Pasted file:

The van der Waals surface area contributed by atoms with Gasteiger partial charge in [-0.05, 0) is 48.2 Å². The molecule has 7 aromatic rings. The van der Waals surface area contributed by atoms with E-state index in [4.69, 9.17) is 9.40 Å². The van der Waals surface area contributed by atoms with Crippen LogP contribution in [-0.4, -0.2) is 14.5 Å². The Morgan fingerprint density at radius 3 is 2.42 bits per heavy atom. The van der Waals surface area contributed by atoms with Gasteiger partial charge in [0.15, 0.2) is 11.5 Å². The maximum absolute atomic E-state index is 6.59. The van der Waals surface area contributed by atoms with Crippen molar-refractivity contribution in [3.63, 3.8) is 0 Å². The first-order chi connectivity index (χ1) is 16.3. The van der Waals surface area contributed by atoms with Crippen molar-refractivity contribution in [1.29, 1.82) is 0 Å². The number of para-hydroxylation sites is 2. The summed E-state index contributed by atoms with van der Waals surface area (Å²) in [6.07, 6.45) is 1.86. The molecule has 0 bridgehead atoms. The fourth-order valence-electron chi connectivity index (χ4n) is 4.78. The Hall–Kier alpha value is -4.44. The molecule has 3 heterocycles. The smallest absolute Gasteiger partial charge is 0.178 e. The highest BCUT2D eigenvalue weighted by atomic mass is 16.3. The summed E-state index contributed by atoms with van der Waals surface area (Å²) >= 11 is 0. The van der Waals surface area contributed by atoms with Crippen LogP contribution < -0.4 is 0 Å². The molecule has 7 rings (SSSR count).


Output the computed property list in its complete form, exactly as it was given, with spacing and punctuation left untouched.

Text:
The van der Waals surface area contributed by atoms with Gasteiger partial charge in [-0.05, 0) is 48.2 Å². The molecule has 7 aromatic rings. The van der Waals surface area contributed by atoms with E-state index in [4.69, 9.17) is 9.40 Å². The van der Waals surface area contributed by atoms with Crippen LogP contribution in [-0.4, -0.2) is 14.5 Å². The Morgan fingerprint density at radius 3 is 2.42 bits per heavy atom. The van der Waals surface area contributed by atoms with Gasteiger partial charge in [0.15, 0.2) is 11.5 Å². The maximum absolute atomic E-state index is 6.59. The van der Waals surface area contributed by atoms with Crippen molar-refractivity contribution in [3.63, 3.8) is 0 Å². The first-order chi connectivity index (χ1) is 16.3. The van der Waals surface area contributed by atoms with Crippen molar-refractivity contribution in [1.29, 1.82) is 0 Å². The number of para-hydroxylation sites is 2. The summed E-state index contributed by atoms with van der Waals surface area (Å²) in [6.07, 6.45) is 1.86. The molecule has 0 bridgehead atoms. The fourth-order valence-electron chi connectivity index (χ4n) is 4.78. The Hall–Kier alpha value is -4.44. The molecule has 3 heterocycles. The smallest absolute Gasteiger partial charge is 0.178 e. The highest BCUT2D eigenvalue weighted by atomic mass is 16.3. The summed E-state index contributed by atoms with van der Waals surface area (Å²) >= 11 is 0. The van der Waals surface area contributed by atoms with Crippen LogP contribution < -0.4 is 0 Å². The molecule has 7 rings (SSSR count).